Hot answers tagged southeast-europe
All the quotes are from my LonelyPlanet: Bulgaria: Camping in the wild (ie outside a camping ground) is technically prohibited but normally accepted if you’re discreet and, most impor tantly, do not build wood fires (which attract attention and damage the environment). Greece: Free (wild) camping is illegal, but the law is not always ...
Well at 6400km for 28 days, that's around 250km a day (allow extra for finding hotels, seeing sights, etc). That's a LOT of driving. In 2005, I did a trip around South Africa, where we drove 7100km in 23 days. We had some long days (800km) and many shorter days, and it was doable, but wow we did get a bit tired of the car ;) At that rate, the 13 cities ...
To say that there are mineral water springs in Bulgaria is somewhat of an understatement. According to Wikipedia, there are 225 sites with flow rate of more than 5000 l/s. Most hot springs are in Southern Bulgaria, south of Stara Planina, particularly in west Rodopi mountain, as well as Struma and Mesta valleys. Note that these are somewhat difficult to ...
From observations, there are even more petrol stations in Bulgaria than in, for example, Sweden. The main reason is that the market is not as consolidated as in other countries, and among a handful of prominent gas station chains (Petrol, Shell, Lukoil, OMV, etc.) there are also a number of local gas stations as well. Gas stations are also spread out in the ...
One option is Trianastar(BG). There is a daily bus in 16:00 from Bucharest(Filaret), 22:00 in Sofia. One way ticket costs 52 BGN (26 EUR), return ticket costs 82 BGN (41 EUR)
At least in Bulgaria -- hardly. July and August, and sometimes early September are traditionally reserved for summer holidays, but people rarely are away for more than a few weeks. Businesses continue to function as usual -- industry, banks, institutions, etc., even with reduced productivity, and of course all tourist attractions are in full swing. The last ...
we have been doing a bit of a eastern Europe camping, in our old merc camper, Croatia its illegal, especially near the coast and the national parks, but if you get away from the touristy areas, and camp then its generally ok, met a couple from germany who got a fine and moved on, but they were not far from the national park, and the locals there want the ...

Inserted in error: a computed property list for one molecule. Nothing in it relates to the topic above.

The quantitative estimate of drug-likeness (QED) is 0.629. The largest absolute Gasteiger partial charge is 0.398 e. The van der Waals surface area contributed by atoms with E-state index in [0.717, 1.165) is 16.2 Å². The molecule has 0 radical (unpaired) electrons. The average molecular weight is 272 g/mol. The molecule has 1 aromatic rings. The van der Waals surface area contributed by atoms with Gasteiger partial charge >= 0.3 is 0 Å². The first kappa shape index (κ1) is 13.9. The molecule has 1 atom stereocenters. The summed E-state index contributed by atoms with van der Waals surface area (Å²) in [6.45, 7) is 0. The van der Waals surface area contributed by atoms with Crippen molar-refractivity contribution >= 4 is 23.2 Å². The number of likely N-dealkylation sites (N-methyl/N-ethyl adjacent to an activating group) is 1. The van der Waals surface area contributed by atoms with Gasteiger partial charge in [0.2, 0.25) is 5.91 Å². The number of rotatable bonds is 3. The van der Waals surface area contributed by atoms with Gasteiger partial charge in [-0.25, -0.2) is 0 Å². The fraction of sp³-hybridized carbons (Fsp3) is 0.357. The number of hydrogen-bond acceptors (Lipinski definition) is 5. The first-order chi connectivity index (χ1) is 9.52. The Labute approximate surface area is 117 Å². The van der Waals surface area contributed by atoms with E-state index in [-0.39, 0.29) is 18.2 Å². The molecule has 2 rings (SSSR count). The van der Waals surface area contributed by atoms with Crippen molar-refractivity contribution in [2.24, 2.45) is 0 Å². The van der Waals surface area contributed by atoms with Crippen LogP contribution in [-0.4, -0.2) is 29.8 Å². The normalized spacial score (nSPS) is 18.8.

I have camped in Montenegro in the mountains without any problems. I have also heard a second-hand story of a group of tourists camping in the Durmitor National Park and being approached by rangers in the evening. They told them to move to another place a few hounded meters away to have a better view on the valley :)
If hiking interests you, I'd recommend the Rhodope mountains in Bulgaria -- there are a lot of popular tourist trails between the mountain refuges. The mountain is virtually uninhabited (there are a few large-ish towns and small villages), so if you are tired of civilization, this might be something to consider. Depending on your interests, you can choose ...
In Bosnia, must sees are Sarajevo (2/3 days should be enough), and Mostar (1 day).
Well I can recommend the Transylvanian mountains in Romania. Bucharest you'll likely go through (the capital) but I found it a bit dull and oppressive. Head out to Brasov in the mountains, a fantastic town, and with lots to do in the mountains all around, from Bran Castle (marketed as Dracula's castle), a mountain fortress and more. And if you're lucky, ...
In Montenegro: UNESCO-protected Kotor Old Town, Ostrog Monastery, Cetinje (Historical Capital), Skadar Lake. If you have enough time, it would be nice to see some mountains too: Zabljak, Durmitor, as well as Biogradska gora. If you'd like to take part in night life than Budva is very good and while you're there, you could visit Budva Old Town. Also Maximus ...
Yes, you can - but they want to see a justification why you're not applying from within your home country. The justification can be as simple as "I'm living in this country (please see attached copy of my residence permit)".
I've been wild camping a couple of times in Macedonia and Kosovo and I've never had any problems. Your only real concerns are the small packs of Sharpinina dogs that roam the forests/mountains at night.
In Bosnia, besides Sarajevo and Mostar, there is Pocitelj, Kravice waterall, Hutovo Blato, even Stolac (all Herzegovina is very lovely).
You can indeed take the train. However it cannot be booked online. According to the Man in Seat 61, the price is 25-30 GBP. Source: http://www.seat61.com/Bulgaria.htm
Since i couldn't find any conclusive information on the rumor that splitting the trip from Bucharest to Sofia makes it cheaper i decided to do some empirical research so here goes: Direct train from Bucharest(from Bucharest Nord) to Sofia costs 140 ROM (35euros) lei and there are few departures per day, 12:55, 23:55 that i am aware of. Direct bus costs 52 ...
Some friends and I road-tripped from Ljubljana to Athens in 2011 and we wild-camped the entire way. Albania you can really camp anywhere, Croatia you should be a little more careful, and I'd say Slovenia is in between. We didn't camp in Montenegro but I think it seemed pretty relaxed, similar to Albania. In Croatia it was probably the hardest, cos we were ...
I'm from bulgaria.I don't know is the free camping permitted,but it's verrrrryyyyy popular in Bulgaria.Most of the young people do it at all the time when the weather is good.We also live on some beaches on Black sea like Irakli,Karadere and many others it's full of people who live there on tents for 3-4-5 months!!!We also did it in the mountains during the ...
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